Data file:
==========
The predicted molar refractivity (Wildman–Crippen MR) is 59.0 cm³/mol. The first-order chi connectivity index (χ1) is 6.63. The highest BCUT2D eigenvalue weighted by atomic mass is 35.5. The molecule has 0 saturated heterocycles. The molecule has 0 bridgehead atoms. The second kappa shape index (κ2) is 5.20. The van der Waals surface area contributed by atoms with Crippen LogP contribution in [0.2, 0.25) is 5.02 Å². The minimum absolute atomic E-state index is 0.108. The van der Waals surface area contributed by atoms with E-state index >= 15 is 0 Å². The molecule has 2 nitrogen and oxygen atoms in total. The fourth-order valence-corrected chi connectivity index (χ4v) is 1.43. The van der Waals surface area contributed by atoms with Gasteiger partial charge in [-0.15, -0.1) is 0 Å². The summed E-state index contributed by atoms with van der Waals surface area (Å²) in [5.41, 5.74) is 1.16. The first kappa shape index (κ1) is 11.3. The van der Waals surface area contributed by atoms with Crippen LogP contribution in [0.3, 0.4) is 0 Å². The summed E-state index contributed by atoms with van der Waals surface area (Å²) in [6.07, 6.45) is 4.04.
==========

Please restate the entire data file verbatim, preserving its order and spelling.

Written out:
The predicted molar refractivity (Wildman–Crippen MR) is 59.0 cm³/mol. The first-order chi connectivity index (χ1) is 6.63. The highest BCUT2D eigenvalue weighted by atomic mass is 35.5. The molecule has 0 saturated heterocycles. The molecule has 0 bridgehead atoms. The second kappa shape index (κ2) is 5.20. The van der Waals surface area contributed by atoms with Crippen LogP contribution in [0.2, 0.25) is 5.02 Å². The minimum absolute atomic E-state index is 0.108. The van der Waals surface area contributed by atoms with E-state index >= 15 is 0 Å². The molecule has 2 nitrogen and oxygen atoms in total. The fourth-order valence-corrected chi connectivity index (χ4v) is 1.43. The van der Waals surface area contributed by atoms with Gasteiger partial charge in [-0.15, -0.1) is 0 Å². The summed E-state index contributed by atoms with van der Waals surface area (Å²) in [5.41, 5.74) is 1.16. The first kappa shape index (κ1) is 11.3. The van der Waals surface area contributed by atoms with Crippen LogP contribution in [0.3, 0.4) is 0 Å². The summed E-state index contributed by atoms with van der Waals surface area (Å²) in [6.07, 6.45) is 4.04.